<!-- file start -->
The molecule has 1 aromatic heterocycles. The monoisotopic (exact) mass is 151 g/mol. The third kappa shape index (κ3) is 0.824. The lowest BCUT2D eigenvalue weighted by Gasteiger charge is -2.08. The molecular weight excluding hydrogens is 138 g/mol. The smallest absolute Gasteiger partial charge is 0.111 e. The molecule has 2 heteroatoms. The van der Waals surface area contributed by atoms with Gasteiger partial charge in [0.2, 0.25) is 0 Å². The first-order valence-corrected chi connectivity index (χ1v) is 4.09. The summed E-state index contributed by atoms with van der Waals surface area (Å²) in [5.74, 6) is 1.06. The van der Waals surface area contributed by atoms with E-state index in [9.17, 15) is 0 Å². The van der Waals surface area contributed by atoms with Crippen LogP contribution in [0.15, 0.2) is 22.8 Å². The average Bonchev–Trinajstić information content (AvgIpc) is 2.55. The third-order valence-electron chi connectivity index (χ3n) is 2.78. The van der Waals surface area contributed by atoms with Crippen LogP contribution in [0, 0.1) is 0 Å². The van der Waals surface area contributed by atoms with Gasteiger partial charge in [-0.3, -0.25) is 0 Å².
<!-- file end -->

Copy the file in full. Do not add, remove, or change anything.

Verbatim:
The molecule has 1 aromatic heterocycles. The monoisotopic (exact) mass is 151 g/mol. The third kappa shape index (κ3) is 0.824. The lowest BCUT2D eigenvalue weighted by Gasteiger charge is -2.08. The molecular weight excluding hydrogens is 138 g/mol. The smallest absolute Gasteiger partial charge is 0.111 e. The molecule has 2 heteroatoms. The van der Waals surface area contributed by atoms with Gasteiger partial charge in [0.2, 0.25) is 0 Å². The first-order valence-corrected chi connectivity index (χ1v) is 4.09. The summed E-state index contributed by atoms with van der Waals surface area (Å²) in [5.74, 6) is 1.06. The van der Waals surface area contributed by atoms with E-state index in [9.17, 15) is 0 Å². The van der Waals surface area contributed by atoms with Crippen LogP contribution in [0.15, 0.2) is 22.8 Å². The average Bonchev–Trinajstić information content (AvgIpc) is 2.55. The third-order valence-electron chi connectivity index (χ3n) is 2.78. The van der Waals surface area contributed by atoms with Crippen LogP contribution in [0, 0.1) is 0 Å². The van der Waals surface area contributed by atoms with Gasteiger partial charge in [-0.3, -0.25) is 0 Å².